This paper presents the results of an experimental study on gradient acceptability of English sentences with two negatives such as ‘John didn’t eat nothing’ and ‘nobody didn’t eat’. These sentences have two possible interpretations. In the Negative Concord interpretation, the two negatives contribute a single semantic negation (e.g. ‘John ate nothing’). In the Double Negation interpretation, each negative contributes a semantic negation, yielding a logical affirmative (e.g. ‘John ate something’). Negative Concord is heavily stigmatized in contemporary English. The results of this study show that despite their overall unacceptability, Negative Concord sentences with a negative object are significantly more acceptable than Negative Concord sentences with a negative subject. This subject-object asymmetry is not present in Double Negation sentences, which are equally unacceptable with negative subjects and negative objects. This paper discusses how these results support the hypothesis that Negative Concord constructions have the same underlying structure as Negative Polarity Item constructions (e.g. John didn’t eat anything), which also exhibit subject-object asymmetries in acceptability (cf. *Anybody didn’t eat.)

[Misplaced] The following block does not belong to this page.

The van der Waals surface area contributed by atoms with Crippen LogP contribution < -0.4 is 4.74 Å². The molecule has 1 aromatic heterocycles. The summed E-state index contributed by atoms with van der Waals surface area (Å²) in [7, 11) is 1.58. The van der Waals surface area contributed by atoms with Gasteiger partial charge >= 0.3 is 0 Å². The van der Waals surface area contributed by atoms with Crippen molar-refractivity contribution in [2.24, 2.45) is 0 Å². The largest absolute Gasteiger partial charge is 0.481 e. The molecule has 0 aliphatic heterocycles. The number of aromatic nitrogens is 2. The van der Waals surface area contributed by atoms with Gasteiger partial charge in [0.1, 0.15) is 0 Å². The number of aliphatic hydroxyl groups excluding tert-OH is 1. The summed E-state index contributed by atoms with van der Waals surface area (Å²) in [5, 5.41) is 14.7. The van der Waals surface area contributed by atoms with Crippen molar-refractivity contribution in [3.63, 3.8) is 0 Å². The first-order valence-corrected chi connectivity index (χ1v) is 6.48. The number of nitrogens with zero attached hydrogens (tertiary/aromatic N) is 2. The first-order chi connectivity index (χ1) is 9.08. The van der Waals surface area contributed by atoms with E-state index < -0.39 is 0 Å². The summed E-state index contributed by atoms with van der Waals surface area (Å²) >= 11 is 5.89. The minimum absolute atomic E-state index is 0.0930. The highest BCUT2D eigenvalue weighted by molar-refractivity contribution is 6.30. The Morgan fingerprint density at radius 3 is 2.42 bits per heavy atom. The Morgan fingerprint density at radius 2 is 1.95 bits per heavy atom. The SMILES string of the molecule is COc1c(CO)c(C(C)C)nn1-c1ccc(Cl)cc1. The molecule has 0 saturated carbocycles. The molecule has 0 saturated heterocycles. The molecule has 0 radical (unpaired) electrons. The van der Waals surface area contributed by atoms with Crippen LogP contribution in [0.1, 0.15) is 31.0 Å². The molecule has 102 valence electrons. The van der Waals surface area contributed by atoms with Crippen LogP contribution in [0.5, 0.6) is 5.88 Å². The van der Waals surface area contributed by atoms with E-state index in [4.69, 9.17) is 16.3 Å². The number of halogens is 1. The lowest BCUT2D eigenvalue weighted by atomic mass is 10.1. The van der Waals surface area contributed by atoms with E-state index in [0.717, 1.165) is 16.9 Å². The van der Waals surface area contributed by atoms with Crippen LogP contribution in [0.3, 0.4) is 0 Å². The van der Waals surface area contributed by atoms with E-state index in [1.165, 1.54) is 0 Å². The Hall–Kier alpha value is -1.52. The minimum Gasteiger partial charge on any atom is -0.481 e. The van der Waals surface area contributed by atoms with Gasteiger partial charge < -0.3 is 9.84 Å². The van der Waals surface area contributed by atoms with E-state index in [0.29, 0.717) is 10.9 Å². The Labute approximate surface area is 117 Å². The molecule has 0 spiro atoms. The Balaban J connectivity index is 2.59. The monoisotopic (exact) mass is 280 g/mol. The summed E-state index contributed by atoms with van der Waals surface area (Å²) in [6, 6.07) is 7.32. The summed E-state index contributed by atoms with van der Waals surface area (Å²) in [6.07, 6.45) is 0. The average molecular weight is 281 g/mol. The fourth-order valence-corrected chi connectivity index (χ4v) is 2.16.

"Subject-Object Asymmetries in English Sentences with Two Negatives,"
University of Pennsylvania Working Papers in Linguistics:
1, Article 6.
Available at: http://repository.upenn.edu/pwpl/vol22/iss1/6